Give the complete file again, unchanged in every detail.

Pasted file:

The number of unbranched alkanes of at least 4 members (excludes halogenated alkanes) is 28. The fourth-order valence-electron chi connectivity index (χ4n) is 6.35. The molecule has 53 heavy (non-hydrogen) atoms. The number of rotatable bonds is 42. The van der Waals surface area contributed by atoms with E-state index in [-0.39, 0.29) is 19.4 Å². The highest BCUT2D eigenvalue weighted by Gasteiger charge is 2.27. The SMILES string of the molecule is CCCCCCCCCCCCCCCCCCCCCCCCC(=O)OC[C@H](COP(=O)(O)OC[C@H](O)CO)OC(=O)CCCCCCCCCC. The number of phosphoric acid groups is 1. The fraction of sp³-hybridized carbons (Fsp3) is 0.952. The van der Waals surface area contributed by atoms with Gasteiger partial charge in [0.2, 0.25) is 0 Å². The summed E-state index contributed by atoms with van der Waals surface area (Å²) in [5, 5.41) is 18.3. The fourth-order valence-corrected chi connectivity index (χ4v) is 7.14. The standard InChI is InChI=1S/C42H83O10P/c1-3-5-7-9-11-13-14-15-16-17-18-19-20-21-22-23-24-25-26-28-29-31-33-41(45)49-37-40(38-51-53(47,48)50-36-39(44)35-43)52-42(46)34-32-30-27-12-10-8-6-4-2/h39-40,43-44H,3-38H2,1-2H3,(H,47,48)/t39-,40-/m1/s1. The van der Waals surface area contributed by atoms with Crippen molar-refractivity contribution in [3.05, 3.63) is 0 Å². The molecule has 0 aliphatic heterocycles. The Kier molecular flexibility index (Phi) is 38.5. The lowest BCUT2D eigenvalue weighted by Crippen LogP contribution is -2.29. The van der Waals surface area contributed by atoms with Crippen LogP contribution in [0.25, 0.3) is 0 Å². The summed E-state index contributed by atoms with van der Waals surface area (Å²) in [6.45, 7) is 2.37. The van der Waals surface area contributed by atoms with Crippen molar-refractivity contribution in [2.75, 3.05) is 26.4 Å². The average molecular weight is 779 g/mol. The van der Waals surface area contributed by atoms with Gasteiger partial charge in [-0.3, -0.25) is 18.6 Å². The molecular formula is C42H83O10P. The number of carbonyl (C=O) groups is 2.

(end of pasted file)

The number of unbranched alkanes of at least 4 members (excludes halogenated alkanes) is 28. The fourth-order valence-electron chi connectivity index (χ4n) is 6.35. The molecule has 53 heavy (non-hydrogen) atoms. The number of rotatable bonds is 42. The van der Waals surface area contributed by atoms with E-state index in [-0.39, 0.29) is 19.4 Å². The highest BCUT2D eigenvalue weighted by Gasteiger charge is 2.27. The SMILES string of the molecule is CCCCCCCCCCCCCCCCCCCCCCCCC(=O)OC[C@H](COP(=O)(O)OC[C@H](O)CO)OC(=O)CCCCCCCCCC. The number of phosphoric acid groups is 1. The fraction of sp³-hybridized carbons (Fsp3) is 0.952. The van der Waals surface area contributed by atoms with Gasteiger partial charge in [0.2, 0.25) is 0 Å². The summed E-state index contributed by atoms with van der Waals surface area (Å²) in [5, 5.41) is 18.3. The fourth-order valence-corrected chi connectivity index (χ4v) is 7.14. The standard InChI is InChI=1S/C42H83O10P/c1-3-5-7-9-11-13-14-15-16-17-18-19-20-21-22-23-24-25-26-28-29-31-33-41(45)49-37-40(38-51-53(47,48)50-36-39(44)35-43)52-42(46)34-32-30-27-12-10-8-6-4-2/h39-40,43-44H,3-38H2,1-2H3,(H,47,48)/t39-,40-/m1/s1. The van der Waals surface area contributed by atoms with Crippen molar-refractivity contribution in [3.05, 3.63) is 0 Å². The molecule has 0 aliphatic heterocycles. The Kier molecular flexibility index (Phi) is 38.5. The lowest BCUT2D eigenvalue weighted by Crippen LogP contribution is -2.29. The van der Waals surface area contributed by atoms with Crippen LogP contribution in [0.25, 0.3) is 0 Å². The summed E-state index contributed by atoms with van der Waals surface area (Å²) in [6.45, 7) is 2.37. The van der Waals surface area contributed by atoms with Crippen molar-refractivity contribution in [2.75, 3.05) is 26.4 Å². The average molecular weight is 779 g/mol. The van der Waals surface area contributed by atoms with Gasteiger partial charge in [-0.3, -0.25) is 18.6 Å². The molecular formula is C42H83O10P. The number of carbonyl (C=O) groups is 2.